Garden Type


Garden Type.jpg


homegarden.jpg IN GROUND TILL

  • You must have a well drained area into which you can dig 12 inches.
  • You must be certain that there not are any underground pipes or lines within 18 inches of the surface. You can check with your landlord (which you should before considering an in ground garden or any garden) or if you own the property then check the city, and/or utility companies. Most pipes and lines are deeper than 12 inches but you don't really want to get closer than a foot from them.
  • Your area should have at least 50% of the area that receives 6 or more hours of sunlight. There are solar meters available online and in the garden center or you can conduct your own check from sun up and sundown using lawn chairs or any easily moved marker to keep track of when your garden's areas go into shade.
  • You must be physically able to remove weeds and grass from your area and keep them relatively free of weeds and grass. If you aren't you will need a friend or relative or someone selling chorework to do this for you.
  • You must be physically able to till the ground to a depth of 12 inches either manually or have access to a garden tractor or tiller and the ability to operate same or have someone to initially till the ground for you. This is a rather strenuous task but only has to be done once a season. There may be folks in your area that can do this for you with a tractor or tiller.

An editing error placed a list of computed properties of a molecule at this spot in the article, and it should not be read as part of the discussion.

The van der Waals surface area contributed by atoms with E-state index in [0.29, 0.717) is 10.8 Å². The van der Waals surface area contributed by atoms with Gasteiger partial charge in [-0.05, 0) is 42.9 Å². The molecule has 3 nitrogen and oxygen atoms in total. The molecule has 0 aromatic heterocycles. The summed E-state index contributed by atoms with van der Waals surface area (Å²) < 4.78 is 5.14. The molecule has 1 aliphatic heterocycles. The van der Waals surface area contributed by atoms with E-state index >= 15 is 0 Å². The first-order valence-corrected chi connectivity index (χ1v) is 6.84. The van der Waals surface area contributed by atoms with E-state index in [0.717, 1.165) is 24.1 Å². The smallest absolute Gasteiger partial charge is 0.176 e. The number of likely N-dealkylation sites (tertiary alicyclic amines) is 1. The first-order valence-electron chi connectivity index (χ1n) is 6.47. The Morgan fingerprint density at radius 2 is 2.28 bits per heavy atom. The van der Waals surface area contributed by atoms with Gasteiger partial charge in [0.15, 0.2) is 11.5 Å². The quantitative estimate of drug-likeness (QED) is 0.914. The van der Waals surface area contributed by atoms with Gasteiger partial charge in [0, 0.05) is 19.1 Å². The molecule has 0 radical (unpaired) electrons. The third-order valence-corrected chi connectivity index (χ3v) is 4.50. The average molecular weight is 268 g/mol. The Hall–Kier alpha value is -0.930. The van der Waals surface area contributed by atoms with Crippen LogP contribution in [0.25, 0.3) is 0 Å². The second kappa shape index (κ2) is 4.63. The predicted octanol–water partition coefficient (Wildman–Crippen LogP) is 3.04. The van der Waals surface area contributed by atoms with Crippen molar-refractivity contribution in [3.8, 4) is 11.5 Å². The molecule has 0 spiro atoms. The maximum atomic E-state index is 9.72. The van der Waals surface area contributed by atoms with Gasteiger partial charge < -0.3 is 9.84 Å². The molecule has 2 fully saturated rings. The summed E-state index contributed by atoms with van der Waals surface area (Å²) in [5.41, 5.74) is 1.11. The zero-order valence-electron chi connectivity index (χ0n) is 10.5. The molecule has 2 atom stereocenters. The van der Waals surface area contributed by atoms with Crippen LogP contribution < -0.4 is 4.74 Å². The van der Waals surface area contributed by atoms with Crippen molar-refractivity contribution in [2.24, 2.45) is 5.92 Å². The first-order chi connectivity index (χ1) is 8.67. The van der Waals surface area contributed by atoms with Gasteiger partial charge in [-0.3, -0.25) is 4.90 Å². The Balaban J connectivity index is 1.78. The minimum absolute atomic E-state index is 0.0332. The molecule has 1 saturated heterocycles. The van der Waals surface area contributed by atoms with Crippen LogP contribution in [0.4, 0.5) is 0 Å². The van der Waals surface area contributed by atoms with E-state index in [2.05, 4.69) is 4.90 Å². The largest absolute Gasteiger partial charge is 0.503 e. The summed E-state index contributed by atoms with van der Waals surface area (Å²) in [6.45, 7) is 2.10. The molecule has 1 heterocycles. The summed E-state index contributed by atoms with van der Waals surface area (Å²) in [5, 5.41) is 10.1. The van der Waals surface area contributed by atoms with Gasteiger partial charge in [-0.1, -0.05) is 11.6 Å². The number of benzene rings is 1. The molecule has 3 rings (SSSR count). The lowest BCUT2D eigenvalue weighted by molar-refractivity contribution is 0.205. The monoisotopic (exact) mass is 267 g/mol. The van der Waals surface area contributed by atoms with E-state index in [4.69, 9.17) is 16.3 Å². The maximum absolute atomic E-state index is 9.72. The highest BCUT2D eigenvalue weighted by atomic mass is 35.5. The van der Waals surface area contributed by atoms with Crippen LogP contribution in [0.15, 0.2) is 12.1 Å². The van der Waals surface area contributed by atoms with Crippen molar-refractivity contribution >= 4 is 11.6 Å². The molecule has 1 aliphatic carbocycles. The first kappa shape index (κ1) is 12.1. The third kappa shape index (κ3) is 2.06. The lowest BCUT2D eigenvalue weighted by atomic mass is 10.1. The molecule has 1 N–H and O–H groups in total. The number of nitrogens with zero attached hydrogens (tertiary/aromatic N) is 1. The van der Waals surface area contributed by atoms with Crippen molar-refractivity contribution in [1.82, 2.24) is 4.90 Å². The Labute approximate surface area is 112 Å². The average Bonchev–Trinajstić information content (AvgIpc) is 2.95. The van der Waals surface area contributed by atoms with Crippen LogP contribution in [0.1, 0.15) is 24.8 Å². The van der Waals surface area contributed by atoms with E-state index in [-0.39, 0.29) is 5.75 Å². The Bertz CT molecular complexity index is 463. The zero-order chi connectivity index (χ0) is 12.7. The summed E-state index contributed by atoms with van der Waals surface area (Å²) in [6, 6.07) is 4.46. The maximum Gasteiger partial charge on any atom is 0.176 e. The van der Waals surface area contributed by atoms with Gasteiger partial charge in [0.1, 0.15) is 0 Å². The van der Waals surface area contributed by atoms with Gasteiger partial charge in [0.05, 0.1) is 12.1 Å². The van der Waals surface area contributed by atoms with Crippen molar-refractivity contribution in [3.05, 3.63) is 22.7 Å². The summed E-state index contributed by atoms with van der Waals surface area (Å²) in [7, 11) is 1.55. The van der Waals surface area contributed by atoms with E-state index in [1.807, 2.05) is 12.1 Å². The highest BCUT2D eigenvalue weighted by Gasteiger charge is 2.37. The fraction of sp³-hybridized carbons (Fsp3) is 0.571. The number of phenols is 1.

• You must have a well drained area where you can pile soil to a minimum depth of 12 inches no till.jpg
  • Your area must not lie in a water flow area where the soil is likely to be washed away quickly and the runoff soil that is washed away must not flow into a drain where it might clog the drain.
  • You must be physically able to move garden soil, compost and other amendments in large quantities to you garden. In smaller gardens tis may mean simply the ability and access to wheelbarrow in 80lb bags. In larger gardens it will probably mean access to your garden area by a truck with multi yards of soil and soil amendments and the physical ability to shovel and carry them and pile them in rows. 


RAISED BED   raised bed.jpg

  • You must have a reasonably well drained area where you can construct or erect raised boxes or other barriers into which you can pile soil, compost and other amendments. Areas that flood often or often have standing water more than a couple hours after a rainstorm are not suitable for raised beds.
  • You must be physically able to construct or able to pay for someone to construct raised beds from non toxic materials.
  • You must have access to your beds and be able to physically carry and/or shovel the needed volume of soil into the beds. The formula for determining how much soil is needed is the width x length x depth. For example a bed that is 3 feet wide, 6 feet long and 1 foot deep would be 3x6X1 or 18 cubic feet of soil. If you buy your soil by the bag at the garden center then it is usually sold in 2 cubic foot bags so you would need 9 bags to fill you raised bed. Now the weight of each 2 cu foot bag depends on whether it is potting mix (light at about 29 lbs usually) or compacted dry top soi (about 80 lbs usually or, heaven forbid, wet top soil which can easily weigh 120 lbs. If we figure that you will probably mix garden soil, potting mix and compost then you probably will average about 60 pounds a 2 cubic foot bag so you would need to be able to handle about 540 lbs of soil to fill one raised bed of 3feet by 6 feet by 1 foot deep. One foot is a bare minimum depth for a good raised bed that does not have the soil underneath tilled to a depth of some 8 inches or more.

Here is a simple cubic foot calculator.


Raised Bed Fill Volume Calculator